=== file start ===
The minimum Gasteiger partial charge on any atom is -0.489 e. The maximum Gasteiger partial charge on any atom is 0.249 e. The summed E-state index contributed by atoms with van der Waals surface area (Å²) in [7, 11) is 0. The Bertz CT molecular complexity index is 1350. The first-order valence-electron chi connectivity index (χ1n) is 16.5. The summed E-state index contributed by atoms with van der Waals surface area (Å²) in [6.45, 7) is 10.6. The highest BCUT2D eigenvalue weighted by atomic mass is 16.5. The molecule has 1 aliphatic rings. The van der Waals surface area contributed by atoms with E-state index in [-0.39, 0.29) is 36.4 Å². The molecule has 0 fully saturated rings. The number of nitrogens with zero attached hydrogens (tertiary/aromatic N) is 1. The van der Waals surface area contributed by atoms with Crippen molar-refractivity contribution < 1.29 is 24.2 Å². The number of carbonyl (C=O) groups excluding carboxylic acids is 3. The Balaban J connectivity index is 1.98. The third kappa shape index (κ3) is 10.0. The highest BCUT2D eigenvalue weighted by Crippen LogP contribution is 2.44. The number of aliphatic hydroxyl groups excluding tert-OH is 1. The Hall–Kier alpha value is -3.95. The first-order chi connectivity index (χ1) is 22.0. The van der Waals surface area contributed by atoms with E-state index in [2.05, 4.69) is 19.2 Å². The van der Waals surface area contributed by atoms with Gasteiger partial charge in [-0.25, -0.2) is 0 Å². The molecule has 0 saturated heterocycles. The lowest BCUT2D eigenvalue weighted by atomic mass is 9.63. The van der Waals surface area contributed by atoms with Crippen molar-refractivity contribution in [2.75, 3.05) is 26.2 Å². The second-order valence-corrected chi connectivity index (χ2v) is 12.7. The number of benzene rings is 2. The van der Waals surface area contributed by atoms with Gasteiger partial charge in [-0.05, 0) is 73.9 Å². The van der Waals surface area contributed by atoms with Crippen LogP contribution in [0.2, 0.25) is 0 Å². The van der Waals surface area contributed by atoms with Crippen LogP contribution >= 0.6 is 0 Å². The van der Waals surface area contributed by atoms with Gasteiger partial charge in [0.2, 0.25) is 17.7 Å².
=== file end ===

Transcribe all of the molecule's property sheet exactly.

The minimum Gasteiger partial charge on any atom is -0.489 e. The maximum Gasteiger partial charge on any atom is 0.249 e. The summed E-state index contributed by atoms with van der Waals surface area (Å²) in [7, 11) is 0. The Bertz CT molecular complexity index is 1350. The first-order valence-electron chi connectivity index (χ1n) is 16.5. The summed E-state index contributed by atoms with van der Waals surface area (Å²) in [6.45, 7) is 10.6. The highest BCUT2D eigenvalue weighted by atomic mass is 16.5. The molecule has 1 aliphatic rings. The van der Waals surface area contributed by atoms with E-state index in [-0.39, 0.29) is 36.4 Å². The molecule has 0 fully saturated rings. The number of nitrogens with zero attached hydrogens (tertiary/aromatic N) is 1. The van der Waals surface area contributed by atoms with Crippen molar-refractivity contribution < 1.29 is 24.2 Å². The number of carbonyl (C=O) groups excluding carboxylic acids is 3. The Balaban J connectivity index is 1.98. The third kappa shape index (κ3) is 10.0. The highest BCUT2D eigenvalue weighted by Crippen LogP contribution is 2.44. The number of aliphatic hydroxyl groups excluding tert-OH is 1. The Hall–Kier alpha value is -3.95. The first-order chi connectivity index (χ1) is 22.0. The van der Waals surface area contributed by atoms with E-state index in [2.05, 4.69) is 19.2 Å². The van der Waals surface area contributed by atoms with Gasteiger partial charge in [-0.25, -0.2) is 0 Å². The molecule has 0 saturated heterocycles. The lowest BCUT2D eigenvalue weighted by atomic mass is 9.63. The van der Waals surface area contributed by atoms with Crippen molar-refractivity contribution in [2.75, 3.05) is 26.2 Å². The second-order valence-corrected chi connectivity index (χ2v) is 12.7. The number of benzene rings is 2. The van der Waals surface area contributed by atoms with Gasteiger partial charge in [-0.05, 0) is 73.9 Å². The van der Waals surface area contributed by atoms with Crippen LogP contribution in [0.2, 0.25) is 0 Å². The van der Waals surface area contributed by atoms with Crippen LogP contribution >= 0.6 is 0 Å². The van der Waals surface area contributed by atoms with Gasteiger partial charge in [0.2, 0.25) is 17.7 Å².